So you want to innovate like Steve Jobs?

This week I had an interesting conversation with my office mate, Peter Tunjic, about innovation. Peter likes to point out that most management theories are like the Emperors new clothes – and there is usually a competitive advantage in questioning and rejecting the theories.

Steve Jobs Innovated in more ways than you thinkSo this weeks conversation was on how Steve Jobs innovated.

Apple became the words most valuable public company by innovating in design and products, by innovating at the business model level and by innovating at the corporate level. Plenty has been written about Apple’s products & design and the impact of disruptive models such as the App Store and iTunes. but very little has ever been said about Apple innovating at the corporate level.

So lets set the scene with some facts – Apple paid a minor dividend until 1995 at around 10-12c a share, then discontinued the plan. The dividend plan was only restarted in 2012 after Steve had stepped down as CEO, and was then run at $10-$12.  Peculiar no?

So what happened?  You could argue that the answer is hundreds of years old, so some history first.  When chartered companies first started to appear in around 1,600 they were formed with a specific monopoly or charter, given by a royal family or parliament. Fast forward to around 1844 and legislation appeared in Britain around forming companies, so that anyone could do it and have their own agenda. When a company was formed, it was called “incorporation”. ie it was considered a body in its own right (corporal form). Early companies couldn’t own other companies because of course that would be considered slavery!  Shareholders, were simply the people that gave the company money so that it could operate, and they did so hoping to get a return. The company was pre-eminent, not the suppliers of cash.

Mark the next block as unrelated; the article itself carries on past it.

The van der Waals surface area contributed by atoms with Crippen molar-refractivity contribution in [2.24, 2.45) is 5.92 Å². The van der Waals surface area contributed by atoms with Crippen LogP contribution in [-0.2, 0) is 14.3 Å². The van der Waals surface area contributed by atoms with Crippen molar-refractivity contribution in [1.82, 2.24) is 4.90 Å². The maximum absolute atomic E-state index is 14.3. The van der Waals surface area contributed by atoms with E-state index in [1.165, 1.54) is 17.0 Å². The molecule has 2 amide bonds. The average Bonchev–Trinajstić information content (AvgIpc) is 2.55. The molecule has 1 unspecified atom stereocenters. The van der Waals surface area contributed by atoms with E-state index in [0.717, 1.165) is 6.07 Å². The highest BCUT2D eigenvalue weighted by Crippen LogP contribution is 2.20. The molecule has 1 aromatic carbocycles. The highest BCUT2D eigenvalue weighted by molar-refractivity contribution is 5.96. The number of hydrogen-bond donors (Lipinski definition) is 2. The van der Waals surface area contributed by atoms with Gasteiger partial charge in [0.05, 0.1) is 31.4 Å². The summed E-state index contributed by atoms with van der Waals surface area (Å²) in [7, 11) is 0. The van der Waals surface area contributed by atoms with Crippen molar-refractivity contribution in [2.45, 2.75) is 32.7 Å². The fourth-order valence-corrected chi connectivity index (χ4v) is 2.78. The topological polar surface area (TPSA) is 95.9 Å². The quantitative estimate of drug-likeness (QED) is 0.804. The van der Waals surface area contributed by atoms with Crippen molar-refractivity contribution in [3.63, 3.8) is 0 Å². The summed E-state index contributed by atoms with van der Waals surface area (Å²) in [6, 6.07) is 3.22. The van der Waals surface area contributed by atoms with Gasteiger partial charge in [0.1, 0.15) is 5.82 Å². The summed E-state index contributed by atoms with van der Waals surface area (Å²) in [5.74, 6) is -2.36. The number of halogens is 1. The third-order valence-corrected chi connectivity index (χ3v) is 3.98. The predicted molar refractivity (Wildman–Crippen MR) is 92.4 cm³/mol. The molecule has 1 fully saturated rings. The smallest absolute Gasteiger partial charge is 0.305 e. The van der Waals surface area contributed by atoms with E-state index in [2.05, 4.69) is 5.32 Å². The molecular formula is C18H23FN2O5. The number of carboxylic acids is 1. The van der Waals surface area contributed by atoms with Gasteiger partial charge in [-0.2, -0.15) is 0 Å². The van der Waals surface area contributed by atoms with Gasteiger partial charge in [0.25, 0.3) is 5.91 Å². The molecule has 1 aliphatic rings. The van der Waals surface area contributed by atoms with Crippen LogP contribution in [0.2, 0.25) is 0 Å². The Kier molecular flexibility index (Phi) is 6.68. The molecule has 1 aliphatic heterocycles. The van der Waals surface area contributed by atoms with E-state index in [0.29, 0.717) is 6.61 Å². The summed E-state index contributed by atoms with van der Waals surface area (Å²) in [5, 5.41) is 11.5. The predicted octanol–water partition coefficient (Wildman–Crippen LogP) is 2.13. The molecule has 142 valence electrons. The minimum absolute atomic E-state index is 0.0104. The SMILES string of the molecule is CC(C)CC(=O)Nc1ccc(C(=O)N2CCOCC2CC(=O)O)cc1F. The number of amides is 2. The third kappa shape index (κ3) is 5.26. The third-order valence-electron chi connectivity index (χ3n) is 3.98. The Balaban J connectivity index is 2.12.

Fast forward to 1970 and a peculiar management theory started to take hold that went along the lines of “the purpose of the company is to increase the wealth of the shareholders”. This position was obviously highly popular amongst the masses who were investing, as they were now perceived as being more important than the company. Executives also loved it because no one would complain how much they earned, if the shareholders were making a good return. Even if the dividend was sucking badly need resources out of the company.

Today the concept of investors first, is gospel. Even if it regularly doesn’t make sense. i.e. how can you have strategy to increase the wealth of shareholders (not some but all), when under modern trading conditions some can be on the shareholders register for a tenth of a second and others for a decade.? Why also should a company weaken itself, giving away hard won cash to people who usually  aren’t the initial investors and therefore haven’t added value to the company?

So Steve Jobs rejected this investor first gospel and embraced the older company first idea. He repaid the cash of initial investors through dividends, but once done he ceased paying dividends as giving away cash made Apple weaker, not stronger. This strategy helped build the biggest publicly traded company in the world, with cash reserves larger than the UK treasury.

So if you want to innovate like Steve Jobs, question the basics of everything you do.